Coquilles St-Jacques (Gratinéed Scallops)

Coquilles St-Jacques (Gratinéed Scallops)

Coquilles St-Jacques (Gratinéed Scallops)

While modern chefs tend towards lighter scallop recipes, this old French dish of scallops poached in white wine, placed atop a purée of mushrooms in a scallop shell, covered with a sauce made of the scallop poaching liquid, and gratinéed under a broiler, is a great way to prepare the bivalve.Todd Coleman

Although coquilles St-Jacques simply means "scallops" in French, in the idiom of American cooks, the term is synonymous with the old French dish of scallops poached in white wine, placed atop a purée of mushrooms in a scallop shell, covered with a sauce made of the scallop poaching liquid, and gratinéed under a broiler. This rich, classic recipe was a signature dish of most of the small French restaurants in New York when I came here in the late 1950s. While working at Le Pavillon back then, I must have made it thousands of times. These days, most chefs, myself included, have moved away somewhat from that dish, favoring lighter preparations. But I'll tell you one thing: last time I made coquilles St-Jacques, it was for students at Boston University. I prepared two dishes for them: scallops cooked in a modern way, served with a green herb salad, and also the classic, gratinéed version. Now, these were not chefs-in-training; they didn't know what they were supposed to like. And there wasn't one student who didn't choose the old way over the new. It just goes to show: Truly good food never really goes out of style. —Jacques Pepin, chef, cookbook author, and PBS-TV cooking series host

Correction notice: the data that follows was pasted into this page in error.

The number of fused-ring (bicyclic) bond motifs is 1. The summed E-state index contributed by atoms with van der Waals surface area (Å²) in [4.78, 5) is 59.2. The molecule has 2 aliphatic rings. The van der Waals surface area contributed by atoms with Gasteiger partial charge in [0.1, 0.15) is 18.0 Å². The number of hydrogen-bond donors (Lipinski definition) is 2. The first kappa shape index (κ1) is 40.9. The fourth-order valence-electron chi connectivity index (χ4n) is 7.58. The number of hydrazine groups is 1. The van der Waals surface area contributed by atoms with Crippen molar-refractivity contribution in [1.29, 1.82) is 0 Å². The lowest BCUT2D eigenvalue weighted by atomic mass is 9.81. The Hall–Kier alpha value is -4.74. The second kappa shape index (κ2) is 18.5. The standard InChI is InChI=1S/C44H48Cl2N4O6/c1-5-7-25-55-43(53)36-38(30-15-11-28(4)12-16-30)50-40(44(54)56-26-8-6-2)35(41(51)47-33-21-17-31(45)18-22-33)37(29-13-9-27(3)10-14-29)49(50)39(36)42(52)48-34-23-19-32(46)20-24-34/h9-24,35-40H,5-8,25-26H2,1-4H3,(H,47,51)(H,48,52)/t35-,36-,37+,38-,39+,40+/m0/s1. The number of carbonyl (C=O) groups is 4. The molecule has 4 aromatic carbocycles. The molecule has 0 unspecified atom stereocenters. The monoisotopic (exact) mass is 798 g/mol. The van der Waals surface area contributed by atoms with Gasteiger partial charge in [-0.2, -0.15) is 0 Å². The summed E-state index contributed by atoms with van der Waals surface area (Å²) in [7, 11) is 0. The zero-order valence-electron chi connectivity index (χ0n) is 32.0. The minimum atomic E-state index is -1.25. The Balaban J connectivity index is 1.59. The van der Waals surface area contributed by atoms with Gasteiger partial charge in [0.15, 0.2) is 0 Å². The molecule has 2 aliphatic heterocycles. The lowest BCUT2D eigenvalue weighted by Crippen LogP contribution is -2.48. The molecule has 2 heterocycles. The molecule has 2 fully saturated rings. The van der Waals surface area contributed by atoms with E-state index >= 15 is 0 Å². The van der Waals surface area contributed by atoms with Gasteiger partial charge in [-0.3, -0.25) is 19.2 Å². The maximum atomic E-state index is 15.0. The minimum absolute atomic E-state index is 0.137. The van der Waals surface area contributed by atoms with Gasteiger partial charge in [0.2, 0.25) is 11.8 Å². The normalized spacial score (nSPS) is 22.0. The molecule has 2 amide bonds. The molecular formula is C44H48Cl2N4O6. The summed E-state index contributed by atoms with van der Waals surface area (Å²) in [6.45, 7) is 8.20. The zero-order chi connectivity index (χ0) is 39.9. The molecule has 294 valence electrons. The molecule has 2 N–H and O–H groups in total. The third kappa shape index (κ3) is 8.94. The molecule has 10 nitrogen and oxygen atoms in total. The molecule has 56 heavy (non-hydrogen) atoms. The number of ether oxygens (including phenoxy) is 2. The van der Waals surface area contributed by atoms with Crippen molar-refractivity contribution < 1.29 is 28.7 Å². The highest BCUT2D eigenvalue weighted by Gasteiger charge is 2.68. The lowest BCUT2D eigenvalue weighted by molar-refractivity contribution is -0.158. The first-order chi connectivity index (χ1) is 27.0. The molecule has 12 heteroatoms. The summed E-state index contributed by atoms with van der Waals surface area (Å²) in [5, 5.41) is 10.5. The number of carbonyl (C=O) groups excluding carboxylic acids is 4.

Coquilles St-Jacques (Gratinéed Scallops)
This classic preparation of wine-poached scallops, broiled abed mushroom purée with a rich cream sauce, will give you new found appreciation for the old ways.
Yield: serves 6

Ingredients

  • 8 oz. button mushrooms, minced
  • 6 tbsp. unsalted butter
  • 3 small shallots, minced
  • 2 tbsp. minced parsley
  • 1 tbsp. minced tarragon, plus 6 whole leaves, to garnish
  • Kosher salt and freshly ground black pepper, to taste
  • 34 cup dry vermouth
  • 1 bay leaf
  • 6 large sea scallops
  • 2 tbsp. flour
  • 12 cup heavy cream
  • 23 cup grated Gruyère
  • 12 tsp. fresh lemon juice

Instructions

  1. Heat mushrooms, 4 tbsp. butter, and 23 of the shallots in a 4-qt. saucepan over medium heat; cook until the mixture forms a loose paste, about 25 minutes. Stir parsley and minced tarragon into mushroom mixture; season with salt and pepper. Divide mixture among 6 cleaned scallop shells or shallow gratin dishes. Bring remaining shallots, vermouth, bay leaf, salt, and 34 cup water to a boil in a 4-qt. saucepan over medium heat. Add scallops; cook until barely tender, about 2 minutes. Remove scallops; place each over mushrooms in shells. Continue boiling cooking liquid until reduced to 12 cup, about 10 minutes; strain. Heat broiler to high. Heat remaining butter in a 2-qt. saucepan over medium heat. Add flour; cook until smooth, about 2 minutes. Add reduced cooking liquid and cream; cook until thickened, about 8 minutes. Add cheese, juice, salt, and pepper; divide the sauce over scallops. Broil until browned on top, about 3 minutes; garnish each with a tarragon leaf.